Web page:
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Day 1 in Casablanca

Welcome to Casablanca! Upon arrival in Morocco, you will go through customs and immigration. Should you opt to purchase a transfer to your hotel; a representative will be waiting for you as you exit immigration. Arrive at your hotel, check in and do not give in to jet lag! There is so much for you to see and do!

Start in the heart of the Old Medina, the historic nucleus of Casablanca, from which point the Roman settlement of Anfa was birthed. On the southern end of the Old Medina, near Avenue des Forces Armees Royales, is the Old Medina Clock Tower. To the north of the Old Medina and a few side streets of souks, Rick`s Cafe sits as part-restaurant/bar/cafe and part-living monument to the 1942 film `Casablanca`, starring Humphrey Bogart and Ingrid Bergman. Originally an old riad, or Moroccan mansion, the owners have re-designed the interior to resemble the fictional expatriate haunt showcased in the film.

Casablanca Marina and the Port of Casablanca sit to the east of Rick`s Cafe. If you travel up Boulevard Sidi Mohamed Ben Abdellah, you will run directly into the Hassan II Mosque. The largest mosque in Morocco and one of the largest in Africa, it is unique in that it is the only mosque in all of Casablanca to open its doors to non-Muslims. The non-Muslims can enter through the Hassan II Mosque Museum, which allows visitors to tour certain parts of the grounds. If you have time, head a mile and a half to the west of the mosque, to an outcropping of cliffs called the El Hank Peninsula. When you arrive, watch the sun set at El Hank Lighthouse, which guides ships to and from the Port. Return to your accommodations at the end of the day.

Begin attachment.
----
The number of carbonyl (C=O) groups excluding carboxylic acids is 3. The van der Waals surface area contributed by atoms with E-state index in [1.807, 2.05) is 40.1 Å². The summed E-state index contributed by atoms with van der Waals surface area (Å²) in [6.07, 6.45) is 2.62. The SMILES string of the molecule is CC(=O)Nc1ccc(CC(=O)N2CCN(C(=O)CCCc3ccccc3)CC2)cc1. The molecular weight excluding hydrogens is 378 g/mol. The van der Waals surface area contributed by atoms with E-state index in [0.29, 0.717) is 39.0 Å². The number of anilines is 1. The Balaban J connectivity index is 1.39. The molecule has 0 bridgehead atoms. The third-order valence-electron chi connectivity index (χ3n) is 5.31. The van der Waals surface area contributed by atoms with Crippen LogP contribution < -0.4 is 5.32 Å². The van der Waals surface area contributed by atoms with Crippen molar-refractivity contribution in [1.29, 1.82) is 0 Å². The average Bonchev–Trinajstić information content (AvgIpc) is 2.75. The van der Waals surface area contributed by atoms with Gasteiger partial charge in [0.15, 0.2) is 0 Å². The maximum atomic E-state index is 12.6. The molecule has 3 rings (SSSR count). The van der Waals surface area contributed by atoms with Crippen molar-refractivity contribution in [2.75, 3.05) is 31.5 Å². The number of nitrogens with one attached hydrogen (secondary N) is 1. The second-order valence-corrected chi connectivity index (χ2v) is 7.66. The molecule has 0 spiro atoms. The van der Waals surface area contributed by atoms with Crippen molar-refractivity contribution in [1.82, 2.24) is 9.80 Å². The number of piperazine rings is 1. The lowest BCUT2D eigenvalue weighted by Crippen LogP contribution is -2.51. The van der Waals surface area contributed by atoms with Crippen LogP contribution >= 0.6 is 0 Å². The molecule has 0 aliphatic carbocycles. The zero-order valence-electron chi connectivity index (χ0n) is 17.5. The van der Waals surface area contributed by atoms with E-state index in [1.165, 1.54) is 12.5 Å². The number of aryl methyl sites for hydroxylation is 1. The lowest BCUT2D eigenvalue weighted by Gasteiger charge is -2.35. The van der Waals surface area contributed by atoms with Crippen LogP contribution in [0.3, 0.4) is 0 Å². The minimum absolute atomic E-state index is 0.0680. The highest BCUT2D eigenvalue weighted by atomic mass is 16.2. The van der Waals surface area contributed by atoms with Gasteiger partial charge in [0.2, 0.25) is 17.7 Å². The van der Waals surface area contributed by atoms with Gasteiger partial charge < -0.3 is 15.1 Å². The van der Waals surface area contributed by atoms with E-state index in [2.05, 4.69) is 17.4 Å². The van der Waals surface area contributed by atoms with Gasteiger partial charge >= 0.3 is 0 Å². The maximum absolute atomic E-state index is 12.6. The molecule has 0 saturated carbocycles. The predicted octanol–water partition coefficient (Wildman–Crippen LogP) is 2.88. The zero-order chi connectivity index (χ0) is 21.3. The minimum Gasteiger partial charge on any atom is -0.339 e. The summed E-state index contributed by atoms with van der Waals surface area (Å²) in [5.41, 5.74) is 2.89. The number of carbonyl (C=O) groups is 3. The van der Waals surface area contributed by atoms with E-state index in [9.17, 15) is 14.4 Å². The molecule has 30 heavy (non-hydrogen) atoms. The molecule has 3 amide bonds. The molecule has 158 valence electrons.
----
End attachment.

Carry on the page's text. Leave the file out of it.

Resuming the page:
Day 2 in Casablanca

Wake up early and spend much of the morning exploring the local ecosystem via the walking trails and picnic areas of Bouskoura Forest. Tens of thousands of eucalyptus trees are planted in this forest, dubbed `the green lung of Casablanca`. On your way back into town, stop in at the Museum of Moroccan Judaism, the oldest museum of its kind in Morocco, and one of the few museums devoted to Jewish history in the Muslim world.

In the afternoon, stroll the Derb Ghallef neighborhood and its large souk, which has one of the largest secondhand and vintage selections of clothing and merchandise in Morocco. Afterward, find a restaurant in the Habbous neighborhood and eat a leisurely lunch. Keep in mind that Moroccans take lunch very seriously; it is the biggest meal of the day, after all! Near the Place de l`Europe, in the northwestern part of the Habbous neighborhood, there is a modern and stately Catholic church, the Eglise de Notre Dame de Lourdes.

If you can find your way to the Boulevard Mohammed VI, you will find the Royal Palace. Mohammed VI is the name of the current King of Morocco, and the Royal Palace is his official residence when he visits Casablanca. (His full-time residence is located in Rabat.) South of the grounds is the royal mosque, Moulay Youssef Mosque, which can be seen from the outside but non-Muslims may not enter. The Mahkama du Pacha is an ornate building which currently houses judicial and governmental offices, so it isn`t always available for guided tours, but if tours are available, try to get in on one so you can see the sumptuous marble-and-cedar interiors. East of Habbous, on Boulevard de la Grande Ceinture, is the Ben M`Sick Cemetery. Here there is a plaque, the Western Naval Task Force Marker, commemorating the November 1942 invasion of Mohammedia, then known as Fedala.

Close out the day by enjoying a nice dinner and maybe some drinks at a bar or nightclub in the bustling social and commercial district of La Corniche, located west of El Hank. Return to your accommodations at the end of the evening.

Day 3 in Casablanca